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Military families sue U.S. over 'poisoned' drinking water at Pearl Harbor

"The Navy accepted responsibility for the jet fuel leaks but refuses to acknowledge any lasting medical harm or risk,"' says lawyer for families.
Image: Red Hill Bulk Fuel Storage Facility
Rear Adm. John Korka, Commander, Naval Facilities Engineering Systems Command (NAVFAC), and Chief of Civil Engineers, leads Navy and civilian water quality recovery experts through the tunnels of the Red Hill Bulk Fuel Storage Facility, near Pearl Harbor, Hawaii, on Dec. 23, 2021.Mass Communication Specialist 1st Class Luke McCall / U.S. Navy via AP

They are sick because “they all drank the bad water.”

That is what four ailing military families formerly based in Hawaii claim in a federal lawsuit filed this week against the U.S. government, alleging they were poisoned by drinking water that was contaminated by leaks from the Red Hill bulk fuel storage facility, near Pearl Harbor.

The four plaintiffs are among some 6,000 people poisoned and forced to evacuate their homes last year.

“When four-year-old I.W. has to explain what happened to her, why the ‘butterfly’ in her neck is swollen, and her hair falls out, and the blood draw makes her cry, she tells me, ‘It’s because I drank the bad water,’” the opening line of the complaint filed Wednesday in the District of Hawaii states.

The “butterfly” is a euphemism for the hypothyroidism the little girl suffers from, according to the court papers. Her mother, Ariana Wyatt, is married to a U.S. Air Force officer.

Then, in language that reads more like a newspaper article than a legal court document, the complaint goes on to describe how former pro-golfer Patrick Feindt, whose wife Amanda is an Army major, has undergone five surgeries and contends with persistent abdominal pain.

It also describes how another plaintiff, Nastasia Freeman, “spent her family savings to get off the island” but still suffers seizures and wakes up with her mind “blank” and blood in her mouth. Her husband is still serving in the U.S. Navy, the complaint states.

“It’s the same reason (plaintiff) Jamie Simic weighs less than 98 pounds and tells her children the things they need to know when she passes,” the complaint states. “They all drank the bad water.”

Simic’s husband is a Navy officer, according to the complaint.

The Hosoda Law Group in Honolulu and the Texas-based Just Well Law firm filed the lawsuit on behalf of the Feindt, Freeman, Simic and Wyatt families under the Federal Torts Claims Act, which states that the United States “shall be liable for actual or compensatory damages.”

“Ariana Wyatt wants accountability and change,” Just Well Law attorney Kristina Baehr said in an email to NBC News. “She wants to ensure that this never happens to another little girl on American soil."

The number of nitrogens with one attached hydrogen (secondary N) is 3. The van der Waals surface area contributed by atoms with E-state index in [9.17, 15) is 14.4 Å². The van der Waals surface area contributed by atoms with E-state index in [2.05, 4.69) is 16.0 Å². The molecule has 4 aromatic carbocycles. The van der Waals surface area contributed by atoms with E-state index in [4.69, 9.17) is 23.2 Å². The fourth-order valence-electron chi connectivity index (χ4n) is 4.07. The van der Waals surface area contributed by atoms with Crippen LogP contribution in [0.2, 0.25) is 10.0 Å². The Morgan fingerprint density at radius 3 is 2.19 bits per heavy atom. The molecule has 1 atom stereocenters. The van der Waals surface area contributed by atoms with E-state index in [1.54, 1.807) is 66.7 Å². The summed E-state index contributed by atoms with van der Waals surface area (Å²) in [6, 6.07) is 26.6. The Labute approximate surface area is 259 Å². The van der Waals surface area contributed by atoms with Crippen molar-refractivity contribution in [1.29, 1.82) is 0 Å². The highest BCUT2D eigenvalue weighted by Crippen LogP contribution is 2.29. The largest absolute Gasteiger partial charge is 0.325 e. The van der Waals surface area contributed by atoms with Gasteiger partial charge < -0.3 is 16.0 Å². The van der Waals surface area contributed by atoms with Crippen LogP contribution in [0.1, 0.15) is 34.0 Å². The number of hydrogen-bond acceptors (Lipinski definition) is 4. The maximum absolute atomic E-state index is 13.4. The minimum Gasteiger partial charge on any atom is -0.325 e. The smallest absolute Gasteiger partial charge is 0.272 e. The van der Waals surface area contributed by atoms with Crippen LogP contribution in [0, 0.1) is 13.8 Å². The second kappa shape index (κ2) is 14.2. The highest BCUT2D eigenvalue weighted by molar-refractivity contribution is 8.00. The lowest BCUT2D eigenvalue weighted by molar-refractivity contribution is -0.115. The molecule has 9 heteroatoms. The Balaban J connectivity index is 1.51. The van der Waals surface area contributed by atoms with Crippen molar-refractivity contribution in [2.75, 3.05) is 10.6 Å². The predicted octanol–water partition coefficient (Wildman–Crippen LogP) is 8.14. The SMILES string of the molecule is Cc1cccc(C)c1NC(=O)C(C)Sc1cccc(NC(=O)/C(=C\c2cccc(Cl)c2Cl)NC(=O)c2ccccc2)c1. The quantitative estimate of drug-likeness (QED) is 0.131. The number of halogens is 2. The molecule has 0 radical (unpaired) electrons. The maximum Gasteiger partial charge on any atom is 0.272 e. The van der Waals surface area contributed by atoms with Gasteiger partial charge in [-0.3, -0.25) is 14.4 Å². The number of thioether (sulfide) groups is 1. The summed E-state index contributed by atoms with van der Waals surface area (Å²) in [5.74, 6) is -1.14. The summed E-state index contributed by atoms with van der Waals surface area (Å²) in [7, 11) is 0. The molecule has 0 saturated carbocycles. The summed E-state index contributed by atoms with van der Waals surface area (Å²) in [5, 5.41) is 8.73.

So do the other families, Baehr said.

“The government is not going to make changes unless they are held accountable,” she said. “They didn’t warn these families that their water was contaminated when they knew it was contaminated — that’s poisoning.”

Image: Red Hill Bulk Fuel Storage Facility protest
People wave signs in front of the Hawaii state Capitol during a rally calling for the closure of the Navy's Red Hill underground fuel storage facility near Pearl Harbor, on Feb. 11, 2022 in Honolulu. Caleb Jones / AP file

In response to an inquiry from NBC News, a U.S. Navy spokesperson said in a statement they don’t “comment on ongoing litigation.”

“The Navy’s priorities are to ensure the safety and health of our people, their families, and the community members impacted by the Red Hill fuel spill, provide responses to their concerns, and ensure access to clean drinking water.”

In a report issued earlier this year following an investigation into the matter, the Navy acknowledged a leak into Pearl Harbor’s tap water and blamed it on poor training and shoddy management.

The source of the leaks, the Navy concluded, was the Red Hill Bulk Fuel Storage Facility, a massive World War II-era tank farm located in the hills above Pearl Harbor. From there, the fuel seeped into a well that supplied water to housing and offices in and around the sprawling base.

Image: Red Hill Underground Fuel Storage Facility
Miners building one of the 20 fuel tanks of Defense Logistics Agency's Red Hill Underground Fuel Storage Facility at Joint Base Pearl Harbor, Hawaii in 1942. U.S. Army Corps of Engineers via AP

“After months of resistance, the military in April agreed to an order from the state of Hawaii to drain the tanks and close the Red Hill facility,” NBC News reported at the time.

But that came too late for the families that are now suing the government, and who also allege they received “subpar care from the government.”

“In some instances, the United States has failed to treat the plaintiffs altogether, refusing appropriate tests or treatment,” the complaint states.

The families are now seeking “compensatory damages, in an amount to be determined at trial,” the complaint states.

“It is one thing to cause contamination and poison families,” Baehr said in the email to NBC News. “It is another thing to look at those sick families and tell them that they’re not sick. That is the current position of the Navy. The Navy accepted responsibility for the jet fuel leaks but refuses to acknowledge any lasting medical harm or risk.”